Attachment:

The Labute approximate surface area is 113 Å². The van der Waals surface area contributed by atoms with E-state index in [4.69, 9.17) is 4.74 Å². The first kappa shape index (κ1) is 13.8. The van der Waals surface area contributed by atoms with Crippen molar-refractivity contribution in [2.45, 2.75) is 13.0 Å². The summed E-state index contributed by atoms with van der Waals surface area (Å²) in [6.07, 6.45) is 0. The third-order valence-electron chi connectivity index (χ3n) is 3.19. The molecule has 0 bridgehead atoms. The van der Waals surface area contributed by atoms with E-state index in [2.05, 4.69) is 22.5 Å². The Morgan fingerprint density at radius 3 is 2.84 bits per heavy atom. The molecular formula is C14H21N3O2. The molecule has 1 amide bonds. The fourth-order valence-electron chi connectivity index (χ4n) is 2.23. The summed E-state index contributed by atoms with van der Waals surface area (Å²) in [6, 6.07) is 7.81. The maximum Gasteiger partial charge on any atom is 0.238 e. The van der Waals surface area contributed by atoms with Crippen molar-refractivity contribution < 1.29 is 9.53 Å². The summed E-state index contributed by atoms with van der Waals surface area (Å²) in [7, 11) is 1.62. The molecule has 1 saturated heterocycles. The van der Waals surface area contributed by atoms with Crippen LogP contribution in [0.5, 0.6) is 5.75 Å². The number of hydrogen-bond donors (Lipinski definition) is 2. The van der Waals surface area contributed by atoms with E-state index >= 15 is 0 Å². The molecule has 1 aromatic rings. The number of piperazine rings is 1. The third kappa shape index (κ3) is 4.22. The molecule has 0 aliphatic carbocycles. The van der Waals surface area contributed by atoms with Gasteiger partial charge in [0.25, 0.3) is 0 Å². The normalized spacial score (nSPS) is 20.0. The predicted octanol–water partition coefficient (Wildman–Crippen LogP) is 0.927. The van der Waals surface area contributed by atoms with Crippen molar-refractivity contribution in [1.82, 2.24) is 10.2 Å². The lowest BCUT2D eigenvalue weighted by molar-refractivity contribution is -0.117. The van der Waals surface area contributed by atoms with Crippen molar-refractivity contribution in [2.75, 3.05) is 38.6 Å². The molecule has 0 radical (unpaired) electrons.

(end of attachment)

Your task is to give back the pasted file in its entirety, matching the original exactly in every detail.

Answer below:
The Labute approximate surface area is 113 Å². The van der Waals surface area contributed by atoms with E-state index in [4.69, 9.17) is 4.74 Å². The first kappa shape index (κ1) is 13.8. The van der Waals surface area contributed by atoms with Crippen molar-refractivity contribution in [2.45, 2.75) is 13.0 Å². The summed E-state index contributed by atoms with van der Waals surface area (Å²) in [6.07, 6.45) is 0. The third-order valence-electron chi connectivity index (χ3n) is 3.19. The molecule has 0 bridgehead atoms. The van der Waals surface area contributed by atoms with E-state index in [2.05, 4.69) is 22.5 Å². The Morgan fingerprint density at radius 3 is 2.84 bits per heavy atom. The molecular formula is C14H21N3O2. The molecule has 1 amide bonds. The fourth-order valence-electron chi connectivity index (χ4n) is 2.23. The summed E-state index contributed by atoms with van der Waals surface area (Å²) in [6, 6.07) is 7.81. The maximum Gasteiger partial charge on any atom is 0.238 e. The van der Waals surface area contributed by atoms with Crippen molar-refractivity contribution < 1.29 is 9.53 Å². The summed E-state index contributed by atoms with van der Waals surface area (Å²) in [7, 11) is 1.62. The molecule has 1 saturated heterocycles. The van der Waals surface area contributed by atoms with Crippen LogP contribution in [0.5, 0.6) is 5.75 Å². The number of hydrogen-bond donors (Lipinski definition) is 2. The van der Waals surface area contributed by atoms with E-state index >= 15 is 0 Å². The molecule has 1 aromatic rings. The number of piperazine rings is 1. The third kappa shape index (κ3) is 4.22. The molecule has 0 aliphatic carbocycles. The van der Waals surface area contributed by atoms with Gasteiger partial charge in [0.25, 0.3) is 0 Å². The normalized spacial score (nSPS) is 20.0. The predicted octanol–water partition coefficient (Wildman–Crippen LogP) is 0.927. The van der Waals surface area contributed by atoms with Crippen molar-refractivity contribution in [1.82, 2.24) is 10.2 Å². The lowest BCUT2D eigenvalue weighted by molar-refractivity contribution is -0.117. The van der Waals surface area contributed by atoms with Crippen molar-refractivity contribution in [2.75, 3.05) is 38.6 Å². The molecule has 0 radical (unpaired) electrons.